Apple Music Classical is a brilliantly designed app with the kind of detail and breadth of content that other music apps lack. But there was one element of the service which raised some eyebrows.
This is the fact that to listen to classical music in the app you need an internet connection, the small print says. In other words, you can’t download tracks to your iPhone or iPad in the way that you can with music in the main app.
That’s annoying but, rest assured, it won’t be the case forever. I believe Apple will update this so that it’s possible to listen offline. And I suspect this will be sooner rather than later.
However, it turns out that the way the app has been created means there’s a simple workaround to sort this issue right now.
Apple designed Apple Music Classical with a library that is unified with Apple Music. This means that if you add a track, an album or a classical music playlist to your library in Apple Music Classical, it automatically and instantly saves it to the other app as well.
That’s good because it means that you have access to your favorite classical tracks even from the regular Music app, where you may be listening to non-classical music when you feel the need for something less Bieber and more Beethoven. You don’t need to change apps to do this, thanks to the unified library.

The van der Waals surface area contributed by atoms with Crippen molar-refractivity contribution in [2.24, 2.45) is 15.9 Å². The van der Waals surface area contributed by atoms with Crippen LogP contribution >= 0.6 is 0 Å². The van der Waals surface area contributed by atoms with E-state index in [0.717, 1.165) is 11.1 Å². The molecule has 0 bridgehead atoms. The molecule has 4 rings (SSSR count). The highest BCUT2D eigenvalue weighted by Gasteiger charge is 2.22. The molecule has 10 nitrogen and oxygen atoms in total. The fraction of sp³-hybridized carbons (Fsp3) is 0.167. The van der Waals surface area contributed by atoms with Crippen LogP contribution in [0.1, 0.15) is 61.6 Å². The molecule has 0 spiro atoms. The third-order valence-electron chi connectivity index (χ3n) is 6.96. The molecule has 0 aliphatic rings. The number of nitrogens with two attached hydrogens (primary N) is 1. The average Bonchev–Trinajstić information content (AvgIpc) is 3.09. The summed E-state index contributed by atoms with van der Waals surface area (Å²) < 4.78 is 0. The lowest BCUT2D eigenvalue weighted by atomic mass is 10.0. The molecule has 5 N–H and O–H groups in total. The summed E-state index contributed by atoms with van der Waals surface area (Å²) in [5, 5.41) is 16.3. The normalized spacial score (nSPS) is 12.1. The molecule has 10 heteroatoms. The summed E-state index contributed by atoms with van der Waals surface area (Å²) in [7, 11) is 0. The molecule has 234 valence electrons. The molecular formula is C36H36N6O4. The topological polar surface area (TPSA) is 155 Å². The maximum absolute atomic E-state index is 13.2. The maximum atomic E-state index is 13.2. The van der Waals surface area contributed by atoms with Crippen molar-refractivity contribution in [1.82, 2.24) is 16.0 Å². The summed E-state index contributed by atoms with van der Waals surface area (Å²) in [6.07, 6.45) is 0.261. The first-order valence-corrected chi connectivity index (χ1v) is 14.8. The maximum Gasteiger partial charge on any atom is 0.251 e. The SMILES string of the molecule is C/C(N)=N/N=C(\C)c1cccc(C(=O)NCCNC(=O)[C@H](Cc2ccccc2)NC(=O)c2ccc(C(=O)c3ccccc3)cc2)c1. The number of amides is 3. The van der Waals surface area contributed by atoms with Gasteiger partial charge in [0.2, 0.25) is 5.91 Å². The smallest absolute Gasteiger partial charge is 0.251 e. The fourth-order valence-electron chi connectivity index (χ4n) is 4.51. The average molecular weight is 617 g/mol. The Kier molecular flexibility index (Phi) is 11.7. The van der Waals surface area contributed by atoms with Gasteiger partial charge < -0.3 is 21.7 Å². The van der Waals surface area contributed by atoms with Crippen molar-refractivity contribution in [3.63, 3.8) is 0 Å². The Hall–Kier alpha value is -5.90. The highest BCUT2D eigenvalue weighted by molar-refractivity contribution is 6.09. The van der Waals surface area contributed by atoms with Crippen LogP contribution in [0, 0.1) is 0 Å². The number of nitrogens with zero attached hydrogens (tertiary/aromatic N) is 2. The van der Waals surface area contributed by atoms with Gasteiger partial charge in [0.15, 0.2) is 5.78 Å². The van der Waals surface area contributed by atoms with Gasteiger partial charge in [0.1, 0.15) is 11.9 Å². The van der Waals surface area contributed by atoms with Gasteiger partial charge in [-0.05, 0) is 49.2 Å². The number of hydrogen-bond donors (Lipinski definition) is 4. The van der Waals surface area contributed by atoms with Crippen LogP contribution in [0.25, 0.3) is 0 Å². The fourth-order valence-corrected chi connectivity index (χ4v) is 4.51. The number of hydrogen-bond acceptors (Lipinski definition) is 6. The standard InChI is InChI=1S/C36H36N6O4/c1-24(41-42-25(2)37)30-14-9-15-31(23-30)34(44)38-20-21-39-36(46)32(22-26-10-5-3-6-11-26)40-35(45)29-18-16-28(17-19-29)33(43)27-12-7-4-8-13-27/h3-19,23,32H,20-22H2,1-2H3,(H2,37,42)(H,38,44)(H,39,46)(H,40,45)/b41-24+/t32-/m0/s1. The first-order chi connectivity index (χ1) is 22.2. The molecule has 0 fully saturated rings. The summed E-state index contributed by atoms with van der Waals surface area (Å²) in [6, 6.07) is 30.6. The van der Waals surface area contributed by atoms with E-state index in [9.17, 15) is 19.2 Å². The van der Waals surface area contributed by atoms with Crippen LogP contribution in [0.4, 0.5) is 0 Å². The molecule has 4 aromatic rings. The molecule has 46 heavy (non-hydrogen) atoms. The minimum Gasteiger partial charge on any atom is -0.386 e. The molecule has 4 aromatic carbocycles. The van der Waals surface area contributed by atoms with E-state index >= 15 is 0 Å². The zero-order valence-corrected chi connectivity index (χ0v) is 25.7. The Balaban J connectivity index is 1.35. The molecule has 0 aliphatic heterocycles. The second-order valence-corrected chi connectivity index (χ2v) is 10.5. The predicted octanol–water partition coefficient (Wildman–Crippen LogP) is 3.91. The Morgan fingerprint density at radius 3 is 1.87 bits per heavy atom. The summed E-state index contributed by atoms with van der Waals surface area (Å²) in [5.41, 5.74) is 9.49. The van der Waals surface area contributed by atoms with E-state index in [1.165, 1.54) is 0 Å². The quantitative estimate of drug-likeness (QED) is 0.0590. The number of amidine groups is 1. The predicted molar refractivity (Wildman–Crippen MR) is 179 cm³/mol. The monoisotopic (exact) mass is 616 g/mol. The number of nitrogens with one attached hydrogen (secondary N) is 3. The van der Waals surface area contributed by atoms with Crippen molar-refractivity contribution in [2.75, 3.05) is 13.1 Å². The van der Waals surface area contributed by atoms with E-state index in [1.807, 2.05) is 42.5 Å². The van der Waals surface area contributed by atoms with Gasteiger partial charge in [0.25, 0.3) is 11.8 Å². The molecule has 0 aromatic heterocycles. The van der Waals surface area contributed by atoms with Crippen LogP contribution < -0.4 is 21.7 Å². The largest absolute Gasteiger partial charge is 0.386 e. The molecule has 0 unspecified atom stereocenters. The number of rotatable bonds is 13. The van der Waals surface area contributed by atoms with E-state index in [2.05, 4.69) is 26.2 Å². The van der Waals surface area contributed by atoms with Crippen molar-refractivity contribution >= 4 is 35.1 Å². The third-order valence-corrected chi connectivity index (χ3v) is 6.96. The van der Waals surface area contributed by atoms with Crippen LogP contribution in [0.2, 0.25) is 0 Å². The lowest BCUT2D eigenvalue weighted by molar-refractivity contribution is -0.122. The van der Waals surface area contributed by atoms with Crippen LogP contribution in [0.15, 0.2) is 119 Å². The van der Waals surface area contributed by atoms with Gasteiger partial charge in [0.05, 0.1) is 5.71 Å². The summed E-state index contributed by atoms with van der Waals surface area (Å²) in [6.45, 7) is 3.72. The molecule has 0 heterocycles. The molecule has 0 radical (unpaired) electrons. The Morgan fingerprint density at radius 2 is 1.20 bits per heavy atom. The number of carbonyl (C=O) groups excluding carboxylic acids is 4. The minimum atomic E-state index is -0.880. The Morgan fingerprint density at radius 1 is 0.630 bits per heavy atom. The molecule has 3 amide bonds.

And the consequence of this is that if you want to listen to something offline. Just choose the classical music, album playlist or track that you’d like to hear offline to the library and you’re done.
Now, by switching back to the Apple Music app, it’ll be there where you can download it and listen offline.
Sure, it’ll be even better when it’s available in Apple Music Classical as well, but this is a simple way to make things work. In the Classical app you have the benefits of being able to discover by composer name, work type, work title, the work’s nickname, the opus number or by browsing musical periods and instruments. Then, when you’ve found the tracks you know you’re going to want to download, just add them to the Classical library and then move to the regular app.
The new app is a significant event. The world-renowned cellist Yo-Yo Ma also had something to say about it, calling it an exciting announcement. “As you know, classical music, like all culture is all about connection, connecting people. What’s better than an app that helps make those connections more possible, to get people to be more curious or for them to re-explore the familiar and to look forward to the unexpected.”